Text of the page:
On Oct. 26, 13 Whitman College art students had a chance to work with one of the largest printing presses ever devised, though this press was originally invented for a completely different purpose. “It is unusual for students to work on something that big,” assistant professor of art Nicole Pietrantoni said
Halloween décor, from lighthearted and whimsical to dark and foreboding
Firmly embedded in religious roots, Halloween for centuries has been associated with celebrations and festivals of the dead.
Participating in murder and mystery at Dayton's Weinhard Hotel.
Being accused of murder was not originally on my weekend to-do list.
Garrison students trickle into the locker room at 6:30 a.m., wipe the sleep from their eyes, and lace up their bright pink and electric yellow indoor soccer shoes. They sport the jerseys of Real Madrid, Barcelona and other professional teams hoping to dribble past opponents and score a goal All this before breakfast is served in the school cafeteria.
Mastering the bo takes the right techniques and a lot of practice.
Few weapons are older than the bow and arrow. The list includes the spear, atlatl, large rocks and the pointed insult. Despite its ancient origins, archery still manages to captivate the modern psyche like few weapons can, evidenced by the bow’s continued presence in film and fiction. It isn’t hard to name movies with a major archery component — “Killing Season,” “The Avengers,” “Hunger Games,” “Rambo,” “Avatar” and a quiver full of others, including myriad incarnations of Robin Hood.
WALLA WALLA — Attending Washington State University football games for Walla Wallan Beth Swanson has held a special significance for the past few years.
PENDLETON — We don’t think about emergency medical transportation until the very moment we need it, other than pulling over to the side of the street at sirens blaring behind us. Or looking up as a helicopter whirs overhead.
I did not become a photojournalist. It became me.
The Storm — By Emily Dickinson, 1896 There came a wind like a bugle; It quivered through the grass, And a green chill upon the heat So ominous did pass We barred the windows and the doors As from an emerald ghost; The doom’s electric moccasin That very instant passed. On a strange mob of panting trees, And fences fled away, And rivers where the houses ran The living looked that day. The bell within the steeple wild The flying tidings whirled. How much can come And much can go, And yet abide the world!
WALLA WALLA — If you are the shy type, don’t sit on top of a stagecoach. “People always look,” said Daryl Hopson, as heads turned to watch him guiding the bright red and yellow carriage around the county fairgrounds last week. The stagecoach Hopson was driving that morning was no reproduction. Brought to Walla Walla in 1862, it was one of two that carried passengers on regular runs from Walla Walla to Lewiston and Orofino, Idaho, and back.
She’s the oldest one in the state, yet somehow her timeless nature makes us feel young at heart. Whether 4 years old or 85, we brave the heat, dust and waning days of summer — the endless cycle toward school, football, volleyball and approaching fall — in our futile efforts to court this grand old dame. We wine and dine her along the food court row. Applaud her performance from the grandstands or the hay bales of festival seating. Cheer her on while cowboys test their skills in the tilled dirt of the rodeo arena.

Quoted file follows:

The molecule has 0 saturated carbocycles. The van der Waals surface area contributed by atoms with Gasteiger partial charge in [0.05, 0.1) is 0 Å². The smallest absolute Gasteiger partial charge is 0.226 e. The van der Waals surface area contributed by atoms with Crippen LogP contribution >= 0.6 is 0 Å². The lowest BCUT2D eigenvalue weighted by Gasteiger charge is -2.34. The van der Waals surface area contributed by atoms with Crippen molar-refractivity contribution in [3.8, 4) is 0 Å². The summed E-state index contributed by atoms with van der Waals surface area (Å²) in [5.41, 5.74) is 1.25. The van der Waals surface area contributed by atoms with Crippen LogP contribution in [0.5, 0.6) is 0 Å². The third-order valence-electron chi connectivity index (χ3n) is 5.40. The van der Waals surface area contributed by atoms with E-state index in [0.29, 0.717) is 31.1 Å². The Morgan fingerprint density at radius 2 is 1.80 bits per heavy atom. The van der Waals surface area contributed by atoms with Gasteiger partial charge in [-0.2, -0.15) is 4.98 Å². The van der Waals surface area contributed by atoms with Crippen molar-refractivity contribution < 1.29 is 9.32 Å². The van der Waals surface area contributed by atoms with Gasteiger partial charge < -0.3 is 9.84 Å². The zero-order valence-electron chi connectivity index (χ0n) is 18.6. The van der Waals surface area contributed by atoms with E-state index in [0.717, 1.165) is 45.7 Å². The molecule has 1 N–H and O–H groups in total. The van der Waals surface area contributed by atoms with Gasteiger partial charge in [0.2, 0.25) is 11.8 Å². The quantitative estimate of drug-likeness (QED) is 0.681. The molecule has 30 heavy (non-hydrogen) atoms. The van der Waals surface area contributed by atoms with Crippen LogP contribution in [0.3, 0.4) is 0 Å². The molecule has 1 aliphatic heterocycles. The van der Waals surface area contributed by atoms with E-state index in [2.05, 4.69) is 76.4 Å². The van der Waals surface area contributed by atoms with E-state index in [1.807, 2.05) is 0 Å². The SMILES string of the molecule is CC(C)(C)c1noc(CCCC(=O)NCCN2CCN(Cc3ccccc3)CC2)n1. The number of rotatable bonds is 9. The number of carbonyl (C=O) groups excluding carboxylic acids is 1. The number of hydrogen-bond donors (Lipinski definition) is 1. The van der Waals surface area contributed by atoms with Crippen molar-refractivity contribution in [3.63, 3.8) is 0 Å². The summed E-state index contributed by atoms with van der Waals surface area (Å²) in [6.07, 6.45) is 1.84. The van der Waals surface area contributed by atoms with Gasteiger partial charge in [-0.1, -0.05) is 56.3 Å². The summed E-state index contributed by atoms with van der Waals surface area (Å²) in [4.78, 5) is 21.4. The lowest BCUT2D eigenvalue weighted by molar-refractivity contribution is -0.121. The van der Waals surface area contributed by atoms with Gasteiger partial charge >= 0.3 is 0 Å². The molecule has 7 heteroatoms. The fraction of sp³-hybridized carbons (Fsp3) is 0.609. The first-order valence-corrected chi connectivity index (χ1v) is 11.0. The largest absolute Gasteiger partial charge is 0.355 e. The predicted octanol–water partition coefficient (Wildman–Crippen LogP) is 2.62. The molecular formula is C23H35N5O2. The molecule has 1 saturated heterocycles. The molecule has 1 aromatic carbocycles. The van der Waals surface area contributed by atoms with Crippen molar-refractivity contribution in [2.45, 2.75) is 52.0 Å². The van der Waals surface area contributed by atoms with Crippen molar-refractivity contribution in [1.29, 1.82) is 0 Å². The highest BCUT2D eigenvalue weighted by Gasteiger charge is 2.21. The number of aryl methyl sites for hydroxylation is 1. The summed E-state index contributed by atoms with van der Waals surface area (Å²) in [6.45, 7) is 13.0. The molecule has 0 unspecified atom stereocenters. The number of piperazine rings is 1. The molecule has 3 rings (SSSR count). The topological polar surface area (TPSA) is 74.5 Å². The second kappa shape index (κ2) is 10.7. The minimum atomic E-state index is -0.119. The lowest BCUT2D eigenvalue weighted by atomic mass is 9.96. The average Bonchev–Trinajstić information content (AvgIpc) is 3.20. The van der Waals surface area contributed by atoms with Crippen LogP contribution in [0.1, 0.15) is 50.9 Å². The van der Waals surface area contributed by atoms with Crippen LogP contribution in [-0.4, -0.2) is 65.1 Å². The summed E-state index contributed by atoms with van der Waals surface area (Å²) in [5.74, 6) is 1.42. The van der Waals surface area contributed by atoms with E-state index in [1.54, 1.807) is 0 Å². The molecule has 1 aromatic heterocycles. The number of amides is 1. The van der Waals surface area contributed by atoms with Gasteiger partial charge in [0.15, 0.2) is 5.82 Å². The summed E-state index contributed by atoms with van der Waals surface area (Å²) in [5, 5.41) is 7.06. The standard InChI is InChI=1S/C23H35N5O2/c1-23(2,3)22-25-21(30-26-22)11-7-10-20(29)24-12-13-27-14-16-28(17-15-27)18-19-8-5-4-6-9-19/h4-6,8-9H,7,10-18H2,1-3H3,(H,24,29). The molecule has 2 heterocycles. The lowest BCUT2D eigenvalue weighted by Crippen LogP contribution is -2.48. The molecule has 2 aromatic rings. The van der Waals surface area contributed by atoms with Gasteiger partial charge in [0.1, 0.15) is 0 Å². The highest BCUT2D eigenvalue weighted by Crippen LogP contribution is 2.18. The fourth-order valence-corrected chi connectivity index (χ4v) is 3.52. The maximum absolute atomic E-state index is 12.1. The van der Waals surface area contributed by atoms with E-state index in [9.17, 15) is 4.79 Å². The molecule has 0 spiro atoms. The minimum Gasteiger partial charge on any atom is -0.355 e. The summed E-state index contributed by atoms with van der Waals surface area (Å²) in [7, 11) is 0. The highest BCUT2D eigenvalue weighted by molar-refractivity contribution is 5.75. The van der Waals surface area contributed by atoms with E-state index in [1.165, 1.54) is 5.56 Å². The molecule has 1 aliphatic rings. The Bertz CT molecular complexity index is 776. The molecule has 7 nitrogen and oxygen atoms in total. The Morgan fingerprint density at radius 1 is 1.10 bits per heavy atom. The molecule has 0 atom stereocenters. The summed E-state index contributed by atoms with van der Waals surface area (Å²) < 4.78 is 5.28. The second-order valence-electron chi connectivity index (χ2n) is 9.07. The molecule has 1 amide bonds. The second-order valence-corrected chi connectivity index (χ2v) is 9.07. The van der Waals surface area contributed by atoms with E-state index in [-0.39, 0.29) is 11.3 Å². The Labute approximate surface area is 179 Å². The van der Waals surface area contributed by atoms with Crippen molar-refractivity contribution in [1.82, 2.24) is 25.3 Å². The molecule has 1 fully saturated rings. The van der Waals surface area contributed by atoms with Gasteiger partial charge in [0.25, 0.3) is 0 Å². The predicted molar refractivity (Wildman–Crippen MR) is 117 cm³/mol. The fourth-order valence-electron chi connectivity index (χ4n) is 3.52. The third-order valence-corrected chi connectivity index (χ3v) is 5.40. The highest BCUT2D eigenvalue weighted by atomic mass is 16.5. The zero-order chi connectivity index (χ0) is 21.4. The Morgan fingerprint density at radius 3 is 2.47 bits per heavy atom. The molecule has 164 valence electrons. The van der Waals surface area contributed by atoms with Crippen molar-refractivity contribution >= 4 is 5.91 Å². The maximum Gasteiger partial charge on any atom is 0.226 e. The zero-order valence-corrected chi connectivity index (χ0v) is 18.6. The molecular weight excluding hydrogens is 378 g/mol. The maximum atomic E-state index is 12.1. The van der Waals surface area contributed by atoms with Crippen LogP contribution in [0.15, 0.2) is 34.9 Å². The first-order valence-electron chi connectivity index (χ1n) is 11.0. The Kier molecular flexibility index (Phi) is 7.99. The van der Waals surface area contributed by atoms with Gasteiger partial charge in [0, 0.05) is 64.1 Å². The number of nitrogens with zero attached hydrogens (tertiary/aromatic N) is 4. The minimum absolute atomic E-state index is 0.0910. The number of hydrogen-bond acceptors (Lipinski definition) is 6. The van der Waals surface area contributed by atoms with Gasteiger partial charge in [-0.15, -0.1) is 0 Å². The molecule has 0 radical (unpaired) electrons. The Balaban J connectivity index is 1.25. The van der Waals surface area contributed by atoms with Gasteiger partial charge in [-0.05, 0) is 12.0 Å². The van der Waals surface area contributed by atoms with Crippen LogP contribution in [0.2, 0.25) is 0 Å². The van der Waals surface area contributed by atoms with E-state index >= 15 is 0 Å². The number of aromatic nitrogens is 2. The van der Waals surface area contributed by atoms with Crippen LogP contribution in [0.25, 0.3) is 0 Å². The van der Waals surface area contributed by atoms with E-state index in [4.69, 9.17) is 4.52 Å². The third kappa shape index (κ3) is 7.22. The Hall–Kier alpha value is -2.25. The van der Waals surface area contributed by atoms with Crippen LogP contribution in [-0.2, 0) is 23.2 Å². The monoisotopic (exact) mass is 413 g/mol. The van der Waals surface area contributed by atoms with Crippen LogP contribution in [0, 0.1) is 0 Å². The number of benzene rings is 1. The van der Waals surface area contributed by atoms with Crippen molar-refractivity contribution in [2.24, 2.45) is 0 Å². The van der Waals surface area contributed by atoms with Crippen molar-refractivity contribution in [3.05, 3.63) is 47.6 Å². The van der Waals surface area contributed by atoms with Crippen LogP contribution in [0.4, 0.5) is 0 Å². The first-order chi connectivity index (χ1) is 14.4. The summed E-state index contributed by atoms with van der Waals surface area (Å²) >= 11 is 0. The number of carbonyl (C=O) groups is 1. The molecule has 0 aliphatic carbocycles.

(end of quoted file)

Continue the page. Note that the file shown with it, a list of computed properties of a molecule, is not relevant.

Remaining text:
The rules in this hall are few but still well kept by a dozen early risers who love the game. No alcohol, no tobacco, no beverages around the table, no gambling, no cursing and, most of all, don’t forget the doilies, which are placed under the cue ball for every break to help protect the tables at The Center at the Park’s pool hall.
“And she’ll have fun, fun, fun ’til her daddy takes the T-bird away ... ” Now that I’ve got that Beach Boys’ song stuck in your head, let’s think a moment about having fun. It used to be easier when we adults were kids, particularly in summertime.
Weston’s Saling House is lit by a single lamp on the ground inside the historic building’s front hall. With its windows boarded to prevent vandalism, the house’s top two floors are almost completely dark. Eerie slivers of light shine through above the windows in places where old brick walls have cracked. The original residents, Isham and Melinda Saling, died within its walls in 1910 and 1938, respectively. Still, Sheldon Delph, president of the Weston Historical Society, assures visitors that there are no ghosts in the old building.
Harvest. Music and dance. Parades down Main Street. A good pair of blue jeans. Some things are timeless. Without beginning or end, they have an unusual shade or out-of-place sparkle. They catch our eye and stand out in the crowd. Whether it’s an old fashioned, mule-drawn buggy blurring the spin of time, devoid of most modern day color and sending the faint “clip-clop, clip-clop” echoes from our often perceived black-and-white past or the soft, full-blown color of a red combine cutting golden grain against a backdrop of placid blue, our thoughts are colored by the familiar. Fragments of yesterday stand among the moving crowd. They walk with us in the preparation for a Scottish dance competition. A last second adjustment — just the right tip of the hat — to pass the scrutiny of our inspecting eyes.
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